F1 | Team principals comment on the potential of Andretti entering Formula 1
With Andretti in talks to join Formula 1, the current team principals in the sport discuss their potential new US powerhouse rival and what such a prestigious name could add to the sport
Earlier this month Mario Andretti announced on twitter that his son Michael Andretti had applied to the FIA to field a new team in Formula 1 under the Andretti Global banner from 2024. Andretti is a highly successful and popular, multi-discipline US based motorsport team, known for their success in Indycar with six Indy 500 victories to their name.
With the FIA yet to inform Andretti of their decision, current Formula 1 team principals have discussed what a new entry could add to the sport.
Michael has applied to the FIA to field a new F1 team starting in 2024. His entry, Andretti Global, has the resources and checks every box. He is awaiting the FIA's determination.— Mario Andretti (@MarioAndretti) February 18, 2022
AlphaTauri team principal Franz Tost stayed rather neutral on the topic, citing the decision was up to the FIA based on the teams’ potential.
“Now we have ten teams and I think ten really good teams. At the end it is a decision from the FIA and from Formula 1. If Michael [Andretti] wants to come with a new team and all the ingredients are coming together and all the teams also accept it, then yes, otherwise no.”
Team principal of sister team Red Bull, Christian Horner was more positive on the matter, citing it was good to see teams had an interest in joining the sport. However noting the caveat that Andretti would have to prove themselves.
“I think it’s great that there’s the interest of people wanting to enter Formula 1,” Horner stated. “The Andretti name is certainly a powerful name in motorsport and of course they’re not the only ones that are making noises about coming on.
“But there is a clear criteria through the concorde agreement that has to be met and approved. I’m sure they’re engaged in that process and that agreement is there to protect the ten incumbents and not to dilute that.”
Meanwhile, team principal at McLaren, Andreas Seidl was very positive about the potential of the Andretti entry.
“From us we would definitely welcome the Andretti team,” Seidl stated plainly. “Because of the Andretti name and a US team which would help grow the sport further in the US.
“I think it would also open up more possibilities to get young drivers in the more teams we have. In the end the earlier we get to twelve teams for example, which is the maximum we can have, I think it would just help to drive the franchise value even higher for us teams. Absolutely [we are] open to it and we would love to compete with them.”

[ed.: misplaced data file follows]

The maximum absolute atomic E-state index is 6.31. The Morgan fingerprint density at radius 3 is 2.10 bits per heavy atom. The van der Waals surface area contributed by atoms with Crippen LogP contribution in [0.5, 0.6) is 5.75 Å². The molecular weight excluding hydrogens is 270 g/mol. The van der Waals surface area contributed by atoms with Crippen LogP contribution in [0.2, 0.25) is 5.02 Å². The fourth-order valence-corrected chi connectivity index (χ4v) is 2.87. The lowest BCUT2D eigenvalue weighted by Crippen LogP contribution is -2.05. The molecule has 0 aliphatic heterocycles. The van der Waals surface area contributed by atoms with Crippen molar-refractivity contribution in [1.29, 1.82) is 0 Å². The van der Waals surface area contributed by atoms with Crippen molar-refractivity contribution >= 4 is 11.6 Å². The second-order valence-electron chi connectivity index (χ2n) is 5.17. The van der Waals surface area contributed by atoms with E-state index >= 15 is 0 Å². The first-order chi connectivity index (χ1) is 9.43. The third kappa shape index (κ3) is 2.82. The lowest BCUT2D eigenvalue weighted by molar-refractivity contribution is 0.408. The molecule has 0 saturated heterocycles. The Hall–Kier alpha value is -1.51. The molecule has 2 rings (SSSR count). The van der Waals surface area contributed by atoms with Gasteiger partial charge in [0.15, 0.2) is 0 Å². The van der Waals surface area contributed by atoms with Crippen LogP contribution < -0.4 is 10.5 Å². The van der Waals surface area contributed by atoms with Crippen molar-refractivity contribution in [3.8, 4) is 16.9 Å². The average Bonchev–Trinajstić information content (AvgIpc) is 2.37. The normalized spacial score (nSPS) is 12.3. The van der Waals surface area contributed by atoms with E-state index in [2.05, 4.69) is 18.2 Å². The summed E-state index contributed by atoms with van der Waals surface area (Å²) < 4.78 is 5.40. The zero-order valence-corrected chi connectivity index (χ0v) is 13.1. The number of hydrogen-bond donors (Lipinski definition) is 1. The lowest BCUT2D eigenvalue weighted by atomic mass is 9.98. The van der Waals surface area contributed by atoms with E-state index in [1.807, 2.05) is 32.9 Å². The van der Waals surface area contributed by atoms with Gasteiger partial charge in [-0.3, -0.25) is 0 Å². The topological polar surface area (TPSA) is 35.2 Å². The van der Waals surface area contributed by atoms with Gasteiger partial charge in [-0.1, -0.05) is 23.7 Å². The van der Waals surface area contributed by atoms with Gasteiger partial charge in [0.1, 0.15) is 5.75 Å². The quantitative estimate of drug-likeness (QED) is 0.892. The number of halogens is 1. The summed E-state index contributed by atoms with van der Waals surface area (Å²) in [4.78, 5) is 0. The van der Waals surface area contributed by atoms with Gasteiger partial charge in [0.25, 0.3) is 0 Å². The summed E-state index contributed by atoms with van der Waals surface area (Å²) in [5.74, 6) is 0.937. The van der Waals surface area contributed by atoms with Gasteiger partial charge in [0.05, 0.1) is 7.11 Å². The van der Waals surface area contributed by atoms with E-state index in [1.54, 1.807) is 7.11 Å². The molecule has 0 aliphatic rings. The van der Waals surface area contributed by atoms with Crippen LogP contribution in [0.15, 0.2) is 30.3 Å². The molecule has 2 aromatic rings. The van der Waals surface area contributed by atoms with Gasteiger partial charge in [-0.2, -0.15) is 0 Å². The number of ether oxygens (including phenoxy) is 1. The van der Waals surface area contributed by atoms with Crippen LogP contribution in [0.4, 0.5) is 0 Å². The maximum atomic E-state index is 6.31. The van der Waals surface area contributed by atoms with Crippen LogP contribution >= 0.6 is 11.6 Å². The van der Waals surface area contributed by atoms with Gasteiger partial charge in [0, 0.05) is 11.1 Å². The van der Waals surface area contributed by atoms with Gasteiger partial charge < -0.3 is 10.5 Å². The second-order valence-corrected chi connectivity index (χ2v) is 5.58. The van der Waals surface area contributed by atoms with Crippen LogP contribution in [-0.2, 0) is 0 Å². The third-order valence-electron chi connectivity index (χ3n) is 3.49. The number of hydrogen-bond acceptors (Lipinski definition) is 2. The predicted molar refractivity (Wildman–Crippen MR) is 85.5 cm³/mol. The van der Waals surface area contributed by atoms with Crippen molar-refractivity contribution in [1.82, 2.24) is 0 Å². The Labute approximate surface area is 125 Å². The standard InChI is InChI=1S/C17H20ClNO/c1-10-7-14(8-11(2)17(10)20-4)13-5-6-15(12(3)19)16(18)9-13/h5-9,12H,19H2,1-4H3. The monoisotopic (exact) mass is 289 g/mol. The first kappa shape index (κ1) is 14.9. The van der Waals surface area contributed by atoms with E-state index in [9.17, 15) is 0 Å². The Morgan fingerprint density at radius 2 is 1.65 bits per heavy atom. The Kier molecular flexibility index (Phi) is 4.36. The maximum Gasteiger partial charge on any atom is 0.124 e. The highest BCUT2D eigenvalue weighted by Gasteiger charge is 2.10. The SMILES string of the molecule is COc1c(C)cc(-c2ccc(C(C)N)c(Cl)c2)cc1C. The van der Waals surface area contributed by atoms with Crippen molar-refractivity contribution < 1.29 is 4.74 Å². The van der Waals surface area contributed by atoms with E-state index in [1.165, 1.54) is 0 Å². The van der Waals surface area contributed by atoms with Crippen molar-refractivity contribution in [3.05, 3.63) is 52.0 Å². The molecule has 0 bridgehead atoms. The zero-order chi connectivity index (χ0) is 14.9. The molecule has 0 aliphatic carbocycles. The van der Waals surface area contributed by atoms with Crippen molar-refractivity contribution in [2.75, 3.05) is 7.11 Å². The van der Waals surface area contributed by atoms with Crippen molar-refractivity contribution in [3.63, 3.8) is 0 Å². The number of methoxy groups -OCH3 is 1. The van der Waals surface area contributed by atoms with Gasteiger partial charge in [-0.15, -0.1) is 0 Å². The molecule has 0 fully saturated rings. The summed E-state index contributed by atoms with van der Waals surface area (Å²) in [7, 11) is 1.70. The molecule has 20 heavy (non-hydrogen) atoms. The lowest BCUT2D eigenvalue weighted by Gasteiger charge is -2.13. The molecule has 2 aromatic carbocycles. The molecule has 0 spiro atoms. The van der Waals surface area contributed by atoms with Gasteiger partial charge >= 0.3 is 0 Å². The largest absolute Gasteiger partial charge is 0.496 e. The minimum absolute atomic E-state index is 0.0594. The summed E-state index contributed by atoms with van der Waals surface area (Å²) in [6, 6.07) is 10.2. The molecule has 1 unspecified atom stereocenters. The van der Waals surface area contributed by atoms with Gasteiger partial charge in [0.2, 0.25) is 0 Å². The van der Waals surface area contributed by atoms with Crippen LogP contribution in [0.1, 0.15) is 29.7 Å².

CEO at McLaren Zac Brown also commented on the situation when talking to Motorsport.com and was critical of other those who questioned the potential of an Andretti team.
“I think Andretti as a name, as a highly credible racing team, and knowing who his backers are, and who he is, they will no doubt help us grow the sport in North America," Brown said.
“I think the teams that may not support another team are being short-sighted.
“Are we trying to grow the sport? Or are we doing what racing teams have a bad tendency to do, which is think about today and not the future."
One of those who were critical of the potential new entry was Mercedes boss Toto Wolff, similarly to Horner, noting the team would have to prove their value to the sport.
“Andretti is a name, that’s for sure, and the American market is important. But every team that is joining needs to be creative. That means needs to add value and it’s not only by paying a 200 million dollar entry fee but it needs to demonstrate, in my opinion, what it can do for all the other teams, Formula 1 and thet FIA. Only then the sport will grow.
“We are the absolute pinnacle. We are the champions league, or the NFL and redistributing franchises on the go is not how it should be and it’s not the intention of Formula 1 or the FIA.
“If there is a real brand coming in with good people and the necessary funding, not only the 200 million, probably you need more like a billion to play in this club from the get-go.”
Alpine CEO Laurent Rossi added he would welcome Andretti if they could add value to the sport, and cites the brand could have that potential.
“I welcome it if it’s a creative. I think Andretti could have that potential because of all of the US aspect of it. I think it would be nice to spice things up on the track as well. It’s better to move the hierarchy a little bit all the time.”